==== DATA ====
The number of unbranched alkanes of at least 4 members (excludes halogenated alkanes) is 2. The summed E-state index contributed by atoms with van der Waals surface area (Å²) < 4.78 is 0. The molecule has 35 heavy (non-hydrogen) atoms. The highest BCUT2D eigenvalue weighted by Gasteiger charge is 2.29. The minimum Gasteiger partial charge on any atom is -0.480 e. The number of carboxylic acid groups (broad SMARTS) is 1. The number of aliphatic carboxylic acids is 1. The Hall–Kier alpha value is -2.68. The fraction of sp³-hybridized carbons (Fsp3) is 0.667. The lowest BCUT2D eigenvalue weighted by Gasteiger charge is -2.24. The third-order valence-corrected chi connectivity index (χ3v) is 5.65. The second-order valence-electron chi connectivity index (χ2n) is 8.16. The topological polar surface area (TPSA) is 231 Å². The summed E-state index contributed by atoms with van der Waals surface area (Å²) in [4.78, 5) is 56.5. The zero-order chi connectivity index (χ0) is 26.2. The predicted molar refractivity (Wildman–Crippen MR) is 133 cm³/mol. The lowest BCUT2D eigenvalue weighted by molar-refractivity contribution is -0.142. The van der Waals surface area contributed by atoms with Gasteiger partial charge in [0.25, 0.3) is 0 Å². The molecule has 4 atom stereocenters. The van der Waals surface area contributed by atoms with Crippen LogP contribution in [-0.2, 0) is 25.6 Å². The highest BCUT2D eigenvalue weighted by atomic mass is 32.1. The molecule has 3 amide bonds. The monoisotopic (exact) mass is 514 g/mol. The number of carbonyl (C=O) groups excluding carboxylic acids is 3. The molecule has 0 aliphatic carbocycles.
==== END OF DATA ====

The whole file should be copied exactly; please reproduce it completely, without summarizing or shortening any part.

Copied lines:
The number of unbranched alkanes of at least 4 members (excludes halogenated alkanes) is 2. The summed E-state index contributed by atoms with van der Waals surface area (Å²) < 4.78 is 0. The molecule has 35 heavy (non-hydrogen) atoms. The highest BCUT2D eigenvalue weighted by Gasteiger charge is 2.29. The minimum Gasteiger partial charge on any atom is -0.480 e. The number of carboxylic acid groups (broad SMARTS) is 1. The number of aliphatic carboxylic acids is 1. The Hall–Kier alpha value is -2.68. The fraction of sp³-hybridized carbons (Fsp3) is 0.667. The lowest BCUT2D eigenvalue weighted by Gasteiger charge is -2.24. The third-order valence-corrected chi connectivity index (χ3v) is 5.65. The second-order valence-electron chi connectivity index (χ2n) is 8.16. The topological polar surface area (TPSA) is 231 Å². The summed E-state index contributed by atoms with van der Waals surface area (Å²) in [4.78, 5) is 56.5. The zero-order chi connectivity index (χ0) is 26.2. The predicted molar refractivity (Wildman–Crippen MR) is 133 cm³/mol. The lowest BCUT2D eigenvalue weighted by molar-refractivity contribution is -0.142. The van der Waals surface area contributed by atoms with Gasteiger partial charge in [0.25, 0.3) is 0 Å². The molecule has 4 atom stereocenters. The van der Waals surface area contributed by atoms with Crippen LogP contribution in [-0.2, 0) is 25.6 Å². The highest BCUT2D eigenvalue weighted by atomic mass is 32.1. The molecule has 3 amide bonds. The monoisotopic (exact) mass is 514 g/mol. The number of carbonyl (C=O) groups excluding carboxylic acids is 3. The molecule has 0 aliphatic carbocycles.